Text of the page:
And thirdly you need to make concessions for learners that do not have internet access at home. This can be accomplished in different ways; you can give learners an offline option or even have hard copies of the tasks for learners who need them. Another option a lot of the schools in the US went with is to give learners a week after the snow day to complete the tasks.

eLearning Days vs Regular Homework

You might ask what is the difference between an eLearning day and just giving the kids a bit more homework to do. Since an eLearning day is supposed to count as a school day, learners should be working independently, while still having access to support. So the ideal eLearning day activity should include some checkpoints along the way for teachers to keep tabs on learners’ progress and give them feedback as they go on. This could be in real time using things like Desmos classroom activities or Quizizz or Goformative. Even better if it is a collaborative slideshow enabling learners to work together. But it can also be a something as simple as emailing the draft of your essay to your teacher for feedback.

And before you start cringing, thinking this is so much work for the teacher, remember that an eLearning day is a regular workday for teachers even though they get to spend it in their PJ’s.

Inspiration for eLearning days

Desmos classroom activities – even though Desmos is designed for maths, there is no reason teachers of other subjects can not make use of the platform as well. The current collaboration between Desmos and The New York Times called “What is going on in this graph?” is an excellent example of using Desmos’ features in a non-math context. Desmos is ideal to keep track of where every learner is and has some build in features that allow learners to interact.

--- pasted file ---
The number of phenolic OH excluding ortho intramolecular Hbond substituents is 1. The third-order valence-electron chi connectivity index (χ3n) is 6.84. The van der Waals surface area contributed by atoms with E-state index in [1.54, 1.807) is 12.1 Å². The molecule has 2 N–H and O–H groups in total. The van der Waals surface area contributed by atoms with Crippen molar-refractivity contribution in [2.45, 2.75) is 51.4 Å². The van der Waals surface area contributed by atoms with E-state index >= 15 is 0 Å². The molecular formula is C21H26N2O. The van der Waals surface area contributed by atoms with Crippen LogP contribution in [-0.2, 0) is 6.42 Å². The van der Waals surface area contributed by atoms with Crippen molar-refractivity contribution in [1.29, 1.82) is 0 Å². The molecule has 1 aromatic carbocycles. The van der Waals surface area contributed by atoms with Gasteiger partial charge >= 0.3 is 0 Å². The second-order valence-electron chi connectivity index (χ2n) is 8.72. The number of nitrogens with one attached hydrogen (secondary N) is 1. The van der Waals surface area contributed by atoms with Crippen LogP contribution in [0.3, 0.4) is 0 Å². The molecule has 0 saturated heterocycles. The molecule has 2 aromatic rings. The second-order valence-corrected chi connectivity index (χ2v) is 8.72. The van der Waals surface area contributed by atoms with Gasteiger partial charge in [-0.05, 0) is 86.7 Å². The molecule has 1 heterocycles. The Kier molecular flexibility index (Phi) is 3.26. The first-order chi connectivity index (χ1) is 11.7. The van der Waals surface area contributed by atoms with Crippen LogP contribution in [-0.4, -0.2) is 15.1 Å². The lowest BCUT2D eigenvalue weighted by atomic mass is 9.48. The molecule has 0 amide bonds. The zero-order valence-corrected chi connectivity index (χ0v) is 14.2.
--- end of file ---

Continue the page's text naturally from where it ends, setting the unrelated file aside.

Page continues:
A flipped classroom – give learners a playlist of videos to watch in preparation for the next lesson. Edpuzzle is a great way to ensure that they all watched the video and forced to think and reflect while they are doing it. Research shows that learners react the best to videos that you created yourself. The quickest way to do that is to use the recording feature that is built into powerpoint, or if you do not want to be limited to powerpoints, try the Chrome extension Screencastify. If you’re going to go more advanced you should consider Explain Everything app.

Hyperdocs are the ultimate asynchronous activity – they are based on a document or slideshow that link to a number of resources and activities to take learners through the engage-explore-explain-apply-create-reflect sequence. While setting up your own Hyperdoc might be a daunting experience, there are great examples shared by other teachers available on the internet.

If a full-on Hyperdoc is too much for your class, how about just doing an Instaworksheet, making use of Google’s collaborative functions to enable you to keep tabs on what learners are doing and give them real-time feedback.

Make eLearning Days your next PD session

As I said earlier, eLearning Days can only work if all the teachers have some suitable activities set up and ready to use. And this is not something you suck out of your thumb on the spur of the moment. So why not set an eLearning Day challenge for your staff as their next professional development session. Let each department come together and create an activity that learners can do on an eLearning day. You never know when it might come in useful.

Leave a Reply

Your email address will not be published.

cmsms_color_scheme_footer cmsms_footer_smallPrivacy Policy | Butterfly Classrooms © 2017 | All Rights Reserved